How rifting occurs in Iceland, explanations regarding the recent earthquake swarm.

How rifting occurs in Iceland:

Iceland sits in the rifting area between two tectonic plates.
The North American and European drift apart in opposite directions. One towards east-southeast, the other towards west-northwest.
However the rifting is not homogeneous. It occurs differently in different sections of the rift area.

Please have a look at the following picture:

Over the area between Hekla, Katla and Vatnajokull, the rifting occurs almost perfectly at angle perpendicular to the direction of the plate movement. The rifting opens aligning volcanic fissures from the NE to SW, while plates drift towards the NW and SE respectively. This means the earth rips easily open in those regions and this allows for large volumes of magma to erupt. Of course, earthquakes do happen in these regions, and they happen constantly (nearly every day – more than in any other region of Iceland) and therefore they are mostly small sized earthquakes. These are the daily earthquakes at Katla, Vatnajokull and Askja.

However in two sections of Iceland, the southwest seismic zones, and in the north, in Tjornes seismic zone, the plates move apart each other in a almost sideway motion. This creates notorious strain in the rocks, and creates much larger earthquakes. These are called transform seismic zones; regions where motion is sideways.

Daily, they are only very tiny earthquakes, but occasionally, every few decades, strain accumulates and then these areas experience large 6.5 earthquakes. Once they come, they occur in clusters, with every few years a larger earthquake (just like the south Iceland earthquakes of 2000 and 2008), and then reverting to calm decades again.

Moreover, these two regions, experience mostly their plate movement through large earthquakes and do not allow much for volcanic eruptions. Yes, they do occur, but more rarely and smaller. Volcanic eruptions have known to occur in Tjornes and SISZ, but last one in the SISZ was 3000 years ago, in the Grimsnes volcanic system, and it was very small.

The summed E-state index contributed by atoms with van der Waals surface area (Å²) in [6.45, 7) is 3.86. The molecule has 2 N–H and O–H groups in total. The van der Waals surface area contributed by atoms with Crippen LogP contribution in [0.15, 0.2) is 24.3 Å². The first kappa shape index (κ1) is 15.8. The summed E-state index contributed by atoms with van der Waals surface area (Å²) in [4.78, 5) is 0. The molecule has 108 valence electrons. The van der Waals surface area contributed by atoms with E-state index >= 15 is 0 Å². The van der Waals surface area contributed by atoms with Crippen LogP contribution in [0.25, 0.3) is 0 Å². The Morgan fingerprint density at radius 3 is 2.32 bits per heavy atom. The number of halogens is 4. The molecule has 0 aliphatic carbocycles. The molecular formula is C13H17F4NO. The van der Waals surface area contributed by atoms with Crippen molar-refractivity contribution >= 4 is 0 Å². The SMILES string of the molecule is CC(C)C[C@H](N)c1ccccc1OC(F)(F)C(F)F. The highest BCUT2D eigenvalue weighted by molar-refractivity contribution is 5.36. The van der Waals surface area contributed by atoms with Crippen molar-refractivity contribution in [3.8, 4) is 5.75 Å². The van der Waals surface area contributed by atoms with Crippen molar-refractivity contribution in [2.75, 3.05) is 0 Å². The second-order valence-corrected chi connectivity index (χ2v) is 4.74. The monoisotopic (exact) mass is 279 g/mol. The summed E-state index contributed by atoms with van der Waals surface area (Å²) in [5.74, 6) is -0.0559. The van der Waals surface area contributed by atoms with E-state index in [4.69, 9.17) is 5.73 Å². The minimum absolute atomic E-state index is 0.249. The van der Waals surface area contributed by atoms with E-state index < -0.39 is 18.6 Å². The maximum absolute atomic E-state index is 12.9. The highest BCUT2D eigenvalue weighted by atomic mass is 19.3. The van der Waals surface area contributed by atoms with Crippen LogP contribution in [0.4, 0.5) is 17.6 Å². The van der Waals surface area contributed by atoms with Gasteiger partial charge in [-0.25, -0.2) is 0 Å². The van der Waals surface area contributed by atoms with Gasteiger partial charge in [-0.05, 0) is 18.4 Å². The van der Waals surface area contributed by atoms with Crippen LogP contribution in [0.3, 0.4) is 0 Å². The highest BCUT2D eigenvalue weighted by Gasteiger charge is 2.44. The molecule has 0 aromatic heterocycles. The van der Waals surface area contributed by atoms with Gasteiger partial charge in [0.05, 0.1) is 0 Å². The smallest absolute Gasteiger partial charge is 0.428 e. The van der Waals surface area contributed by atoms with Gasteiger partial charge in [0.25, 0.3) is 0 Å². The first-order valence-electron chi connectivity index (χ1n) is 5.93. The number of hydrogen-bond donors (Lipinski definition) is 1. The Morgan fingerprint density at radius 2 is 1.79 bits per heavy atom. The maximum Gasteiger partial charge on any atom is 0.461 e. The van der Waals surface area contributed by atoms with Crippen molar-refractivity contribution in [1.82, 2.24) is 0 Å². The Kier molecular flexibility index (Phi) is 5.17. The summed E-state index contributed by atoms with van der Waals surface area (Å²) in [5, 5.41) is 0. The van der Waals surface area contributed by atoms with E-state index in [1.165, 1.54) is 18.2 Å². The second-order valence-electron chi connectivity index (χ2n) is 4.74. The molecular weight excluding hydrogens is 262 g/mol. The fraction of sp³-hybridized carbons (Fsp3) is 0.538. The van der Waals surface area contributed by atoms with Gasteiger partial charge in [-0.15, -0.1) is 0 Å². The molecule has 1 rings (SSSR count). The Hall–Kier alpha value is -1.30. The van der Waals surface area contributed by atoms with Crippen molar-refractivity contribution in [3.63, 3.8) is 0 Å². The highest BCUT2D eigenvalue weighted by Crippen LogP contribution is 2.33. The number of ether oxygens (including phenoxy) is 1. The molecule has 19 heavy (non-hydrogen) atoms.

It has been confirmed that every major tectonic episode is joined by magmatic intrusions at deep, but rarely they come near the surface. To understand why, just imagine the two plates drifting side by side; this does not create much fracture space in the rocks to allow magma to move upwards, magma would move easily laterally than upwards. However, in the rifting regions near Vatnajokull, like the dead zone, rifting is perfect, and when the crust rips open, large volumes can move upwards!

In other regions of Iceland, rifting occurs at different angles, like Reykjanes, where plates create a rift area about 45º angle from the plate movement. Like results it seems in a “middle ground way” between the two former situations. Eruptions are mostly medium size and occasionally large but rather rare, and strain does accumulate and is released in larger earthquakes, but not as large as the two transform zones of Iceland (mostly up to 5.5).

Furthermore, it seems that rifting activity in the north has been occurring in recent decades. In 1975 Krafla began several episodes of fissure rifting eruptions. This lasted until 1984. Also further north, in Tjornes, there was a large and damaging earthquake (almost up to M7) in 1976. Probably this was a consequence of the rifting process extending further north. So, now it is mostly natural that we are experience another series of major rifting episodes, mostly tectonic, even further north.

Recently, also another volcano has shown signs of uplift and more earthquakes, the Theistareykjarbunga volcano. While still unlikely to erupt, this shows how activity in the rifting regions seems to propagate further north or south over the decades, as strain is released and triggers other nearby regions.

I could almost say that the whole of this could have started back in 1874, when there was a very large rifting episode in Askja, which extended further northwards, and culminated in an eruption very large in 1875.

In Tjornes, there is still the potential for a large earthquake, up to 6.8.

Likewise, we have been experiencing what seems in recent decades an increase of rifting activity in south Iceland. Hekla has been erupting regularly, the Westman islands erupted in recent decades, and Eyjafjallajokull also, as well as two large earthquakes in the south seismic zone. It is natural to expect further movements in neighboring seismic fractures and volcanoes in south Iceland.